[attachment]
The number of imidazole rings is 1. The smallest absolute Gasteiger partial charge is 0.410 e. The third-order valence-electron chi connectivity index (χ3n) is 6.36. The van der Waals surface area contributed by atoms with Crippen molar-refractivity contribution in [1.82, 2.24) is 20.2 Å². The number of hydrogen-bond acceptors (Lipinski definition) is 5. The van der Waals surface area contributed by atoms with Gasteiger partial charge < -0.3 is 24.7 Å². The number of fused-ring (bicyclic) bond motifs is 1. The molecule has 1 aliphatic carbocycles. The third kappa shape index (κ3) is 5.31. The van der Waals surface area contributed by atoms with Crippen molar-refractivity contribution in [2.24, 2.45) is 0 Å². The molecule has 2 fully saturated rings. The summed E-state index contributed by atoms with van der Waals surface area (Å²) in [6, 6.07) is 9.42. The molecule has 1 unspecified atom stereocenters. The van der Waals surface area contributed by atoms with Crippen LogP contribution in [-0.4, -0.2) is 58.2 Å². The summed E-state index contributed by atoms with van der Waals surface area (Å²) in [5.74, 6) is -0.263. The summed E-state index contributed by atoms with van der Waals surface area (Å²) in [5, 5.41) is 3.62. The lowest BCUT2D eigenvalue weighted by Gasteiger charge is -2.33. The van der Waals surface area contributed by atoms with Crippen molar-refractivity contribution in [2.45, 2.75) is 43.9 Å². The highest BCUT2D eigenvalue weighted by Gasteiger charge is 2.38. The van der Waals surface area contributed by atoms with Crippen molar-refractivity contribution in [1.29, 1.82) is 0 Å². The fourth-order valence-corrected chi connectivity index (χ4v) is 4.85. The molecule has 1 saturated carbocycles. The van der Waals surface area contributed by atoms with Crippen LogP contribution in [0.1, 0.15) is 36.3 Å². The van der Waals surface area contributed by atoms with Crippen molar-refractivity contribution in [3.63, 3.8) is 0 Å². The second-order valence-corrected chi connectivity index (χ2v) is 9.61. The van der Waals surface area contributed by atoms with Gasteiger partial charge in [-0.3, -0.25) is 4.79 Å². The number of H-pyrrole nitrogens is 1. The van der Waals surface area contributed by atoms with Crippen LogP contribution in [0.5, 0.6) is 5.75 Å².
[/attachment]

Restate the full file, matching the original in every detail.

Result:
The number of imidazole rings is 1. The smallest absolute Gasteiger partial charge is 0.410 e. The third-order valence-electron chi connectivity index (χ3n) is 6.36. The van der Waals surface area contributed by atoms with Crippen molar-refractivity contribution in [1.82, 2.24) is 20.2 Å². The number of hydrogen-bond acceptors (Lipinski definition) is 5. The van der Waals surface area contributed by atoms with Gasteiger partial charge < -0.3 is 24.7 Å². The number of fused-ring (bicyclic) bond motifs is 1. The molecule has 1 aliphatic carbocycles. The third kappa shape index (κ3) is 5.31. The van der Waals surface area contributed by atoms with Crippen molar-refractivity contribution in [2.24, 2.45) is 0 Å². The molecule has 2 fully saturated rings. The summed E-state index contributed by atoms with van der Waals surface area (Å²) in [6, 6.07) is 9.42. The molecule has 1 unspecified atom stereocenters. The van der Waals surface area contributed by atoms with Crippen LogP contribution in [-0.4, -0.2) is 58.2 Å². The summed E-state index contributed by atoms with van der Waals surface area (Å²) in [5.74, 6) is -0.263. The summed E-state index contributed by atoms with van der Waals surface area (Å²) in [5, 5.41) is 3.62. The lowest BCUT2D eigenvalue weighted by Gasteiger charge is -2.33. The van der Waals surface area contributed by atoms with Crippen molar-refractivity contribution in [2.45, 2.75) is 43.9 Å². The highest BCUT2D eigenvalue weighted by Gasteiger charge is 2.38. The van der Waals surface area contributed by atoms with Crippen molar-refractivity contribution in [1.29, 1.82) is 0 Å². The fourth-order valence-corrected chi connectivity index (χ4v) is 4.85. The molecule has 1 saturated carbocycles. The van der Waals surface area contributed by atoms with Crippen LogP contribution in [0.1, 0.15) is 36.3 Å². The van der Waals surface area contributed by atoms with Crippen molar-refractivity contribution in [3.63, 3.8) is 0 Å². The second-order valence-corrected chi connectivity index (χ2v) is 9.61. The van der Waals surface area contributed by atoms with Gasteiger partial charge in [-0.3, -0.25) is 4.79 Å². The number of H-pyrrole nitrogens is 1. The van der Waals surface area contributed by atoms with Crippen LogP contribution in [0.5, 0.6) is 5.75 Å².